5) “If MTA gets its act together and the demand exists for rail, then put the train back.” Cuomo controls the MTA, and instead of even studing reopeing rail, he is funding a park so his friends can have a job. Anyone paying attention to transit issues knows that Cuomo doesn’t give one fuck about the MTA or improving the lives of NYC commuters via better transit options.

    6) “It has the potential to transform Queens and serve as a model for other communities burdened with decaying / abandoned infrastructure” My god, stop. What other neighborhoods have had their transit options taken away from them and replaced with parkland? What other neighborhoods have ‘decaying abandoned infrastructure’ that can be re-purposed? (Hint: I already know the answers – do you?). At best, a park (or in your words, ‘greenway”) will only become yet another neglected green space in Queens. We have hundreds of acres of green space that the city and state governments refuse to maintain. Face it: your dream would quickly turn into a useless nightmare – one that does nothing to help commuters who just want to get to work or school on time without depending on horrible bus service or riding a bike<

    7) “This is chump change when compared to the requirements for turning the ROW back into active transit use. It deserves a chance.” Compared to other transit projects, reopening these tracks would be chump change. Reopening these tracks would transform the lives of those who just want to get to and from their jobs without spending hours every week in traffic or on buses that only bring them to overcrowded subway routes. NYC, and Queens especially, NEEDS more transit options. We DO NOT NEED a potential transit option taken away. Once it is taken from us, we will never get it back. Get it?

  8. Control says:

    NOTE: I won’t be approving further Queensway support comments unless you make a seriously compelling argument why Queens needs a new park over a real shovel ready transit solution. Queensway supporters have had their turn dominating the conversation in the media. Now it’s our turn.

    Let’s reopen these tracks, because they never should have been abandoned to begin with. Period.

  9. _itscarlito says:

    Same can (technically) be said about SI’s North Share Branch, the MTA is “still” researching the dedicated Busway option. The tracks and ROW are already there, but gov. wants to go the cheaper, band-aid route. Why can’t we have our shit together like Europe. Paris has direct options to the airport, Berlin HbF to Schonefeld, hell even Miami from downtown to MIA. Embarrassment really, that people don’t have a direct option from JFK to the city and vice-versa without having to cough up an additional $5 to Port Authority at Jamaica Center or have a long-haul via the A.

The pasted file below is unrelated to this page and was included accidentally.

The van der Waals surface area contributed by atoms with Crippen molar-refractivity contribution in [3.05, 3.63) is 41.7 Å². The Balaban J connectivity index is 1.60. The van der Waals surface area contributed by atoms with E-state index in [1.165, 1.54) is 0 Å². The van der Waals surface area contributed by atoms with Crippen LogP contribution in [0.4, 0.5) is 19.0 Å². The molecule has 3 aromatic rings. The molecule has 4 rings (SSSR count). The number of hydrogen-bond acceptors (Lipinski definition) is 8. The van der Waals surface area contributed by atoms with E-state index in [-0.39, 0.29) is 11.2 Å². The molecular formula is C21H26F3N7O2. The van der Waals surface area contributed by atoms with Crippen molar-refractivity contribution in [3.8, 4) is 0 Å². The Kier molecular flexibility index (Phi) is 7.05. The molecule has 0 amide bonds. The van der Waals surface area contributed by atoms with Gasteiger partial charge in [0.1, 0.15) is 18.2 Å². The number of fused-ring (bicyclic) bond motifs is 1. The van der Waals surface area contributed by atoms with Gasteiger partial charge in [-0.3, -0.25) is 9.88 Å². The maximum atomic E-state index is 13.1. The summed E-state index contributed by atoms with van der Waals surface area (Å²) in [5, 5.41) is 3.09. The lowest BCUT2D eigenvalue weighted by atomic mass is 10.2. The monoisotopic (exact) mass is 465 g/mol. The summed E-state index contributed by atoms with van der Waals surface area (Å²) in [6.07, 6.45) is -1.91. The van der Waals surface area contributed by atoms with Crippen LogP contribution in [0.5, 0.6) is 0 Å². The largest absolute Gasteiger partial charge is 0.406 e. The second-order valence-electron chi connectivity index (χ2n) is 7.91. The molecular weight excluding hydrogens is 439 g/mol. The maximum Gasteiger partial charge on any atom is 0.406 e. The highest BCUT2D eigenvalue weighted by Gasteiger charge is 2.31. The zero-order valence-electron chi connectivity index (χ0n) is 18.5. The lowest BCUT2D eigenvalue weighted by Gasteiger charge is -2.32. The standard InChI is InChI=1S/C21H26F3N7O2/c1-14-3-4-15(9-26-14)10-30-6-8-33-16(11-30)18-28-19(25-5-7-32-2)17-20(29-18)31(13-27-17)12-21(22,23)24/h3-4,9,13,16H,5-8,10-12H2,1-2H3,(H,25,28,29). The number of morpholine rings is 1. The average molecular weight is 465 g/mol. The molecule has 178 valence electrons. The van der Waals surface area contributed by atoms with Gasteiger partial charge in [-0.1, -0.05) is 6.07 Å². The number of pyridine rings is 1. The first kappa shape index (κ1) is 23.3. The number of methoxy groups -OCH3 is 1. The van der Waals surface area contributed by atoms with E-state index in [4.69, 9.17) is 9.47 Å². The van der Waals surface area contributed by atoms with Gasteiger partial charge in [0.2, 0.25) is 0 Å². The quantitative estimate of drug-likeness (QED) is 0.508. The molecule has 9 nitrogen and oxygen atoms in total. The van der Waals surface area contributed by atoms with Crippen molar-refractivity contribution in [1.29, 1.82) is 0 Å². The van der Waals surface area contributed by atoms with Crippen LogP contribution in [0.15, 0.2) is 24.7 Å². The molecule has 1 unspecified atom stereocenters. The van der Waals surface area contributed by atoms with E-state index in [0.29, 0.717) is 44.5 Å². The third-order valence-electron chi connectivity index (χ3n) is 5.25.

Quick Question: Aren’t there bell-mouth’s at Woodhaven Blvd that would’ve connected to this somehow?

  10. Control says:

    _itscarlito – yes. I don’t believe the tunnel from Queens Blvd to the LIRR / White pot jct. was ever built, but that is a very short stretch.

    I’m not sure what would be better long term (conenction to LIRR or connection to Queens Blvd subway). It would certainly cost more to connect to the subway since you’d have to reconfigure white pot jct. and install new tunnel approaches under the active LIRR mainline. It could be done though – and for likely far less than say, building the 7 extension.

  11. Control says:

    Unless we elect representatives who are serious about transit, we’ll never see projects like the SI north shore come back. Rail could truly make the north shore a more attractive place to live, but as we’ve seen over the decades, no one cares to invest in Staten Island. It is disgusting.

    I bet some park or trail group will go after that ROW next.

  12. precawprop says:

    We used to have a few articles with photos of it posted to this site a long time ago. This post will be the first of a ‘reboot’ series covering the length of this abandoned railroad. Where is this information?

  13. Control says:

    The old posts will never be back. The rest will come slowly over time.

  14. Matt says:

    Fuck the queensway noobs. Just look at all that empty fucking beige wasteland they call “queens” on a subway map. queens needs better transit options. BRING ON THE FUCKING LIRR, BITCH…

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    Joseph Anastasio

    Design & History nerd, open space & infrastructure advocate.